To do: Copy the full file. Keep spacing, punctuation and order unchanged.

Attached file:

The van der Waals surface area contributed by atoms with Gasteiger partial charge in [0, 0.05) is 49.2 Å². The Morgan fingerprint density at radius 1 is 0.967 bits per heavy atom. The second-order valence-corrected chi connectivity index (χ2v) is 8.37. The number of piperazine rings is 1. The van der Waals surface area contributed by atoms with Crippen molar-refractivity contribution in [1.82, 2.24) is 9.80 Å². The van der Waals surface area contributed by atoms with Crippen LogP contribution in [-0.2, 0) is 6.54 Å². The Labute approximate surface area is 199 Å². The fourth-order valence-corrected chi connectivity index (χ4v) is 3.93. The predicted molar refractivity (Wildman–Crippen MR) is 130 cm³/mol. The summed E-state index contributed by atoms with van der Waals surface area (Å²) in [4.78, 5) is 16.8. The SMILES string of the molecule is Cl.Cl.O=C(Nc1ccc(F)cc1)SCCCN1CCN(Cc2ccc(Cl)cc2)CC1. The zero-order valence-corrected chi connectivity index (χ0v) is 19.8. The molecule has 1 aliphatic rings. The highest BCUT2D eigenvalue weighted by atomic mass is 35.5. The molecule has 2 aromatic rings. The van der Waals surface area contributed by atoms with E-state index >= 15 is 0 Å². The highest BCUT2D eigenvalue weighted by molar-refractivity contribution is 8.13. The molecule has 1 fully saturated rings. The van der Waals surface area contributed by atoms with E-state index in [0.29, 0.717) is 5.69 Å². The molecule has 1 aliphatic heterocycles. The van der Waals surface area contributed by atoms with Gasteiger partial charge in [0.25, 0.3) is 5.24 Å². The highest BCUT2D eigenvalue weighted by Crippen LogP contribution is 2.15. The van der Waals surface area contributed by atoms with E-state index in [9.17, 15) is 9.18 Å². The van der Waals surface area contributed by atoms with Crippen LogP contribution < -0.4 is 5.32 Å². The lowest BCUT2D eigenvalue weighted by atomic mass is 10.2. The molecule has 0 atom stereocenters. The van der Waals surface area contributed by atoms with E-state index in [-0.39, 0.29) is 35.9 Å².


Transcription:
The van der Waals surface area contributed by atoms with Gasteiger partial charge in [0, 0.05) is 49.2 Å². The Morgan fingerprint density at radius 1 is 0.967 bits per heavy atom. The second-order valence-corrected chi connectivity index (χ2v) is 8.37. The number of piperazine rings is 1. The van der Waals surface area contributed by atoms with Crippen molar-refractivity contribution in [1.82, 2.24) is 9.80 Å². The van der Waals surface area contributed by atoms with Crippen LogP contribution in [-0.2, 0) is 6.54 Å². The Labute approximate surface area is 199 Å². The fourth-order valence-corrected chi connectivity index (χ4v) is 3.93. The predicted molar refractivity (Wildman–Crippen MR) is 130 cm³/mol. The summed E-state index contributed by atoms with van der Waals surface area (Å²) in [4.78, 5) is 16.8. The SMILES string of the molecule is Cl.Cl.O=C(Nc1ccc(F)cc1)SCCCN1CCN(Cc2ccc(Cl)cc2)CC1. The zero-order valence-corrected chi connectivity index (χ0v) is 19.8. The molecule has 1 aliphatic rings. The highest BCUT2D eigenvalue weighted by atomic mass is 35.5. The molecule has 2 aromatic rings. The van der Waals surface area contributed by atoms with E-state index >= 15 is 0 Å². The highest BCUT2D eigenvalue weighted by molar-refractivity contribution is 8.13. The molecule has 1 fully saturated rings. The van der Waals surface area contributed by atoms with E-state index in [0.29, 0.717) is 5.69 Å². The molecule has 1 aliphatic heterocycles. The van der Waals surface area contributed by atoms with Gasteiger partial charge in [0.25, 0.3) is 5.24 Å². The highest BCUT2D eigenvalue weighted by Crippen LogP contribution is 2.15. The van der Waals surface area contributed by atoms with E-state index in [9.17, 15) is 9.18 Å². The van der Waals surface area contributed by atoms with Crippen LogP contribution < -0.4 is 5.32 Å². The lowest BCUT2D eigenvalue weighted by atomic mass is 10.2. The molecule has 0 atom stereocenters. The van der Waals surface area contributed by atoms with E-state index in [-0.39, 0.29) is 35.9 Å².